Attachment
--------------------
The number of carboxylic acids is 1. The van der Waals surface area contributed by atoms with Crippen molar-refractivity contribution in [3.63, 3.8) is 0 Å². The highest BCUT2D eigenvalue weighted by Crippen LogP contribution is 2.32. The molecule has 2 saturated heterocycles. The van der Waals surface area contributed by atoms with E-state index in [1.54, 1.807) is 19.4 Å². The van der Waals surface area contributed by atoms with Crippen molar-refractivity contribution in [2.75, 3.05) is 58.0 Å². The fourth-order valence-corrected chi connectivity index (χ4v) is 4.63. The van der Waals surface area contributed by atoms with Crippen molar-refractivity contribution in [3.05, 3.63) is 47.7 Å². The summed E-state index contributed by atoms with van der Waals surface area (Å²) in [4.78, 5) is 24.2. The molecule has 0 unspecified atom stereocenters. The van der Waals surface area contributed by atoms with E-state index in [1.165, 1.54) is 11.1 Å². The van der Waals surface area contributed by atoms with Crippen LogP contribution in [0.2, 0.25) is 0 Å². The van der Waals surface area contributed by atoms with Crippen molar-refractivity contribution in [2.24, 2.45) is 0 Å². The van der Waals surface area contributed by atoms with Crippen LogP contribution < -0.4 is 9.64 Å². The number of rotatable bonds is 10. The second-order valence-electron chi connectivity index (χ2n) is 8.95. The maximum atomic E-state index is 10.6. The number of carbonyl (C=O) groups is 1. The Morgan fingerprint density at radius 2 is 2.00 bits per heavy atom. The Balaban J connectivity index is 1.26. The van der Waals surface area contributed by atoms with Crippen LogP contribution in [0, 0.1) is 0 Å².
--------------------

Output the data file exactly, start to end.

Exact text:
The number of carboxylic acids is 1. The van der Waals surface area contributed by atoms with Crippen molar-refractivity contribution in [3.63, 3.8) is 0 Å². The highest BCUT2D eigenvalue weighted by Crippen LogP contribution is 2.32. The molecule has 2 saturated heterocycles. The van der Waals surface area contributed by atoms with E-state index in [1.54, 1.807) is 19.4 Å². The van der Waals surface area contributed by atoms with Crippen molar-refractivity contribution in [2.75, 3.05) is 58.0 Å². The fourth-order valence-corrected chi connectivity index (χ4v) is 4.63. The van der Waals surface area contributed by atoms with Crippen molar-refractivity contribution in [3.05, 3.63) is 47.7 Å². The summed E-state index contributed by atoms with van der Waals surface area (Å²) in [4.78, 5) is 24.2. The molecule has 0 unspecified atom stereocenters. The van der Waals surface area contributed by atoms with E-state index in [1.165, 1.54) is 11.1 Å². The van der Waals surface area contributed by atoms with Crippen LogP contribution in [0.2, 0.25) is 0 Å². The van der Waals surface area contributed by atoms with Crippen molar-refractivity contribution in [2.24, 2.45) is 0 Å². The van der Waals surface area contributed by atoms with Crippen LogP contribution < -0.4 is 9.64 Å². The number of rotatable bonds is 10. The second-order valence-electron chi connectivity index (χ2n) is 8.95. The maximum atomic E-state index is 10.6. The number of carbonyl (C=O) groups is 1. The Morgan fingerprint density at radius 2 is 2.00 bits per heavy atom. The Balaban J connectivity index is 1.26. The van der Waals surface area contributed by atoms with Crippen LogP contribution in [0, 0.1) is 0 Å².